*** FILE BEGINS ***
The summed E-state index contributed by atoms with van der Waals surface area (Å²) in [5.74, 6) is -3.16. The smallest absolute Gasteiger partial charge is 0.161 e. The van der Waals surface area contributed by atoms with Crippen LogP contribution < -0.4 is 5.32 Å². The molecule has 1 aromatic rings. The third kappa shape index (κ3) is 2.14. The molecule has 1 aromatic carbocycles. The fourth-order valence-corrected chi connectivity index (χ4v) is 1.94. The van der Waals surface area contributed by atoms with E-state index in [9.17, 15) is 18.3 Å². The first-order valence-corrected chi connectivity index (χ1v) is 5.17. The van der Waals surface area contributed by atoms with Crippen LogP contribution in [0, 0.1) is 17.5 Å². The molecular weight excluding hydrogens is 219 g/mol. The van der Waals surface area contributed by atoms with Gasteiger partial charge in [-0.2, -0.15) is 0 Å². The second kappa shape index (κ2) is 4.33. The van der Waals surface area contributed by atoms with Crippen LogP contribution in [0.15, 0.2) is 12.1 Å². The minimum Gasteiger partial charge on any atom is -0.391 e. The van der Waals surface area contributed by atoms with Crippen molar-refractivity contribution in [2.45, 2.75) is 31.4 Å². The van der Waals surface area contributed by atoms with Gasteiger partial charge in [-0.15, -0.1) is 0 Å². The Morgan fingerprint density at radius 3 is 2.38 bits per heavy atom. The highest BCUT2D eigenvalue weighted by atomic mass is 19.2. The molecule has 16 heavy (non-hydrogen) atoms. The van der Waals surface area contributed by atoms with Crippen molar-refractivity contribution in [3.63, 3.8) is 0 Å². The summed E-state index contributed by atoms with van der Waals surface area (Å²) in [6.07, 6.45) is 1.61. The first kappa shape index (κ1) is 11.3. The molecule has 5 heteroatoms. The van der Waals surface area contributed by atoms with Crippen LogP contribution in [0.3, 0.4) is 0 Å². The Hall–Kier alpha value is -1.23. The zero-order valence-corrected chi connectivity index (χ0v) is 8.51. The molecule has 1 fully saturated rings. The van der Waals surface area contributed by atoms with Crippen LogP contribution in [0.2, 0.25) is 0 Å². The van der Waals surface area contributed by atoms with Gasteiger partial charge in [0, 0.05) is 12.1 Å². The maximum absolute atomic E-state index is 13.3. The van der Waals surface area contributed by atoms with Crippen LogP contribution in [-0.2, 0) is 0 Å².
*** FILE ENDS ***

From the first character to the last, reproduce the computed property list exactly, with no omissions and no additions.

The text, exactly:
The summed E-state index contributed by atoms with van der Waals surface area (Å²) in [5.74, 6) is -3.16. The smallest absolute Gasteiger partial charge is 0.161 e. The van der Waals surface area contributed by atoms with Crippen LogP contribution < -0.4 is 5.32 Å². The molecule has 1 aromatic rings. The third kappa shape index (κ3) is 2.14. The molecule has 1 aromatic carbocycles. The fourth-order valence-corrected chi connectivity index (χ4v) is 1.94. The van der Waals surface area contributed by atoms with E-state index in [9.17, 15) is 18.3 Å². The first-order valence-corrected chi connectivity index (χ1v) is 5.17. The van der Waals surface area contributed by atoms with Crippen LogP contribution in [0, 0.1) is 17.5 Å². The molecular weight excluding hydrogens is 219 g/mol. The van der Waals surface area contributed by atoms with Gasteiger partial charge in [-0.2, -0.15) is 0 Å². The second kappa shape index (κ2) is 4.33. The van der Waals surface area contributed by atoms with Crippen LogP contribution in [0.15, 0.2) is 12.1 Å². The minimum Gasteiger partial charge on any atom is -0.391 e. The van der Waals surface area contributed by atoms with Crippen molar-refractivity contribution in [2.45, 2.75) is 31.4 Å². The van der Waals surface area contributed by atoms with Gasteiger partial charge in [-0.15, -0.1) is 0 Å². The Morgan fingerprint density at radius 3 is 2.38 bits per heavy atom. The highest BCUT2D eigenvalue weighted by atomic mass is 19.2. The molecule has 16 heavy (non-hydrogen) atoms. The van der Waals surface area contributed by atoms with Crippen molar-refractivity contribution in [3.63, 3.8) is 0 Å². The summed E-state index contributed by atoms with van der Waals surface area (Å²) in [6.07, 6.45) is 1.61. The first kappa shape index (κ1) is 11.3. The molecule has 5 heteroatoms. The van der Waals surface area contributed by atoms with Crippen LogP contribution in [0.3, 0.4) is 0 Å². The Hall–Kier alpha value is -1.23. The zero-order valence-corrected chi connectivity index (χ0v) is 8.51. The molecule has 1 fully saturated rings. The van der Waals surface area contributed by atoms with Crippen LogP contribution in [0.2, 0.25) is 0 Å². The van der Waals surface area contributed by atoms with Gasteiger partial charge in [0, 0.05) is 12.1 Å². The maximum absolute atomic E-state index is 13.3. The van der Waals surface area contributed by atoms with Crippen LogP contribution in [-0.2, 0) is 0 Å².